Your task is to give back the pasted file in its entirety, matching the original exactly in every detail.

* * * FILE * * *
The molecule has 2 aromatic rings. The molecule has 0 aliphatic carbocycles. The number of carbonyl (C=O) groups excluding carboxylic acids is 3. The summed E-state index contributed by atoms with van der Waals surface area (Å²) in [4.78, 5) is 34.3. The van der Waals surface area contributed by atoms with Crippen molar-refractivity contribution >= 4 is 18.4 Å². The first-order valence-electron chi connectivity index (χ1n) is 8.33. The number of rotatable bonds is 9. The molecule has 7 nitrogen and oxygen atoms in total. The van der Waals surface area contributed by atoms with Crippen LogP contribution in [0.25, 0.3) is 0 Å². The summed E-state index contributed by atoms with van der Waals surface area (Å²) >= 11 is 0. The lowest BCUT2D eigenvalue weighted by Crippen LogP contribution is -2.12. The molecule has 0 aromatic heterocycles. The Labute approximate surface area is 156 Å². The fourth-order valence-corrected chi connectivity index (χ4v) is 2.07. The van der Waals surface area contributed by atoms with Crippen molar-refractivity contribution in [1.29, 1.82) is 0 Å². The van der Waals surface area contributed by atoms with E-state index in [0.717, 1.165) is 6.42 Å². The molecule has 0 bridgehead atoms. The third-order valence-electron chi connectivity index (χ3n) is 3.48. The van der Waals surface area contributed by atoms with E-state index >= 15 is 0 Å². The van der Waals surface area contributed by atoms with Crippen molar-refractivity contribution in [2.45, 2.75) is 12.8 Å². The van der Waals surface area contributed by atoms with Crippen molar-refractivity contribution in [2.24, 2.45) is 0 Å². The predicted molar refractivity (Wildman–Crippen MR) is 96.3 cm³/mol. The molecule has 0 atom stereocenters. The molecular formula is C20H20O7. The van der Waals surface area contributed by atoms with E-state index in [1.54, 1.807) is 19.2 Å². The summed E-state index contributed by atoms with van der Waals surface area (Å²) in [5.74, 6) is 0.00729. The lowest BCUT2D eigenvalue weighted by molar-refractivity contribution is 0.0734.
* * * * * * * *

The molecule has 2 aromatic rings. The molecule has 0 aliphatic carbocycles. The number of carbonyl (C=O) groups excluding carboxylic acids is 3. The summed E-state index contributed by atoms with van der Waals surface area (Å²) in [4.78, 5) is 34.3. The van der Waals surface area contributed by atoms with Crippen molar-refractivity contribution >= 4 is 18.4 Å². The first-order valence-electron chi connectivity index (χ1n) is 8.33. The number of rotatable bonds is 9. The molecule has 7 nitrogen and oxygen atoms in total. The van der Waals surface area contributed by atoms with Crippen LogP contribution in [0.25, 0.3) is 0 Å². The summed E-state index contributed by atoms with van der Waals surface area (Å²) >= 11 is 0. The lowest BCUT2D eigenvalue weighted by Crippen LogP contribution is -2.12. The molecule has 0 aromatic heterocycles. The Labute approximate surface area is 156 Å². The fourth-order valence-corrected chi connectivity index (χ4v) is 2.07. The van der Waals surface area contributed by atoms with Crippen molar-refractivity contribution in [1.29, 1.82) is 0 Å². The van der Waals surface area contributed by atoms with E-state index in [0.717, 1.165) is 6.42 Å². The molecule has 0 bridgehead atoms. The third-order valence-electron chi connectivity index (χ3n) is 3.48. The van der Waals surface area contributed by atoms with E-state index >= 15 is 0 Å². The van der Waals surface area contributed by atoms with Crippen molar-refractivity contribution in [2.45, 2.75) is 12.8 Å². The van der Waals surface area contributed by atoms with Crippen molar-refractivity contribution in [2.24, 2.45) is 0 Å². The predicted molar refractivity (Wildman–Crippen MR) is 96.3 cm³/mol. The molecule has 0 atom stereocenters. The molecular formula is C20H20O7. The van der Waals surface area contributed by atoms with E-state index in [1.54, 1.807) is 19.2 Å². The summed E-state index contributed by atoms with van der Waals surface area (Å²) in [5.74, 6) is 0.00729. The lowest BCUT2D eigenvalue weighted by molar-refractivity contribution is 0.0734.